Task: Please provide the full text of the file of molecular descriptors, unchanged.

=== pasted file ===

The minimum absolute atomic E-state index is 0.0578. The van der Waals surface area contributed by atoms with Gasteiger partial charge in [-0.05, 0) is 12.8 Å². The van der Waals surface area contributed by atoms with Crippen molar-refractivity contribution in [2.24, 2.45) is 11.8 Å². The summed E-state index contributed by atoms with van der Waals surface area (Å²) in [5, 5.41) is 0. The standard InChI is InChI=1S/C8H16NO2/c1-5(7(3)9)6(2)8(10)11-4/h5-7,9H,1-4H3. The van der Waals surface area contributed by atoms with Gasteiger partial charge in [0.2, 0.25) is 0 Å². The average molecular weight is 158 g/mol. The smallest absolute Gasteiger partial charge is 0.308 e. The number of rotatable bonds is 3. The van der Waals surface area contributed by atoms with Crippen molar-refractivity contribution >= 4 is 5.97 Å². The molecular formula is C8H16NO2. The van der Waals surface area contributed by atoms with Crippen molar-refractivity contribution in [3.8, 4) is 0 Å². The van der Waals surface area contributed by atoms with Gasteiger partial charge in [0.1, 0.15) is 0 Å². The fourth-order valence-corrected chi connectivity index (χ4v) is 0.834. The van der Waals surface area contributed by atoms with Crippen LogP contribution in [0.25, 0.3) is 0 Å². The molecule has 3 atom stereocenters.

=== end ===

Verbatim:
The minimum absolute atomic E-state index is 0.0578. The van der Waals surface area contributed by atoms with Gasteiger partial charge in [-0.05, 0) is 12.8 Å². The van der Waals surface area contributed by atoms with Crippen molar-refractivity contribution in [2.24, 2.45) is 11.8 Å². The summed E-state index contributed by atoms with van der Waals surface area (Å²) in [5, 5.41) is 0. The standard InChI is InChI=1S/C8H16NO2/c1-5(7(3)9)6(2)8(10)11-4/h5-7,9H,1-4H3. The van der Waals surface area contributed by atoms with Gasteiger partial charge in [0.2, 0.25) is 0 Å². The average molecular weight is 158 g/mol. The smallest absolute Gasteiger partial charge is 0.308 e. The number of rotatable bonds is 3. The van der Waals surface area contributed by atoms with Crippen molar-refractivity contribution >= 4 is 5.97 Å². The molecular formula is C8H16NO2. The van der Waals surface area contributed by atoms with Crippen molar-refractivity contribution in [3.8, 4) is 0 Å². The van der Waals surface area contributed by atoms with Gasteiger partial charge in [0.1, 0.15) is 0 Å². The fourth-order valence-corrected chi connectivity index (χ4v) is 0.834. The van der Waals surface area contributed by atoms with Crippen LogP contribution in [0.25, 0.3) is 0 Å². The molecule has 3 atom stereocenters.